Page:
Water use and water discharge management

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Sakhalin Energy's production activities are directly associated with water bodies. Three oil and gas production platforms are located in the Sea of Okhotsk and are connected to onshore facilities via subsea pipelines. The onshore pipelines of the Trans-Sakhalin pipeline system cross approximately one thousand water bodies along the entire length of Sakhalin Island. The life-support functions of production facilities require water, and the process of using it generates wastewater to be treated and disposed of. Stormwater that is generated during rainfall or the melting of snow and ice must also be treated prior to discharge.

As required by law, the Company carries out its water management activities in line with relevant permits and licences, with the following objectives in mind:
• use of the water area of water bodies,
• water extraction from surface water bodies,
• water extraction from underground water bodies,
• wastewater discharge.

During hydrocarbon production, oil-saturated formation water with associated chemical compounds is also brought to the surface. This water is separated from oil and sand, but rather than being discharged into the sea, it is re-injected into the well for reservoir pressure maintenance purposes. Nowadays, this is a common practice used by the world's oil and gas majors, as formation water treatment requires the use of extremely sophisticated energy-intensive technology.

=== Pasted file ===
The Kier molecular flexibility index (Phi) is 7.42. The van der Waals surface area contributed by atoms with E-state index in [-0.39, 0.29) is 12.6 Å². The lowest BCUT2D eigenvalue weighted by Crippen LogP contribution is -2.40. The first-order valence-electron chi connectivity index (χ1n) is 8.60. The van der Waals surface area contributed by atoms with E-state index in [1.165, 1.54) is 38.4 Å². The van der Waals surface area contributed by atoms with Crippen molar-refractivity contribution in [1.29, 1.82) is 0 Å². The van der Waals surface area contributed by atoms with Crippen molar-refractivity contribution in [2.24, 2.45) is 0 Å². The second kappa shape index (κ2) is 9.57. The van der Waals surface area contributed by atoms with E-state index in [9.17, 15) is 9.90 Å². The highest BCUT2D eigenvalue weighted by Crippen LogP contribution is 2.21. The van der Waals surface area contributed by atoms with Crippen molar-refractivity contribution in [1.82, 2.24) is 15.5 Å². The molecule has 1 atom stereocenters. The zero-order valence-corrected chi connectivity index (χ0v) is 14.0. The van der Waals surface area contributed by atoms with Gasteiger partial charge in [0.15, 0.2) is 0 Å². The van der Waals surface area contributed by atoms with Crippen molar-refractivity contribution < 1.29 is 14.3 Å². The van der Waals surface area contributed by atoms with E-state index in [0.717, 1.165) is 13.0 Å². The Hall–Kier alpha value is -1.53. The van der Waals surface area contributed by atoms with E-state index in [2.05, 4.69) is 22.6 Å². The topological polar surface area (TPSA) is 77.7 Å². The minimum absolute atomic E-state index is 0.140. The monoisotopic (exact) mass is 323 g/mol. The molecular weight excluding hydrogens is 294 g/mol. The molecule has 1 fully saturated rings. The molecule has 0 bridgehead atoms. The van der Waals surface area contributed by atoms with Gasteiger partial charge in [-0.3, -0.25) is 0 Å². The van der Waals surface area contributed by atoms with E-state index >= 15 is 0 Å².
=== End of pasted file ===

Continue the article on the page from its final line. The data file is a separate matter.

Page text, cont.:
To monitor the impact on water bodies, the Company meters the amount of extracted, discharged, and injected water. At all offshore assets, there is continuous visual observation of the sea surface from both the offshore platforms and support vessels. Such observations are required to be able to identify accidental leaks and spills in order to take prompt action.

Wastewater generated by Sakhalin Energy's assets can be divided into industrial wastewater, stormwater, and domestic wastewater. Treatment facilities have been installed to purify wastewater from pollutants in order to prevent damage to water bodies.

Wastewater quality control is done by an accredited independent laboratory, both before and after purification at treatment facilities, as well as before discharge into water bodies. The quality of water in water bodies into which wastewater is discharged and from which water is extracted is also monitored. The findings make it possible to assess the efficiency of treatment facilities and the degree of impact on water bodies, taking into account analyses of their condition.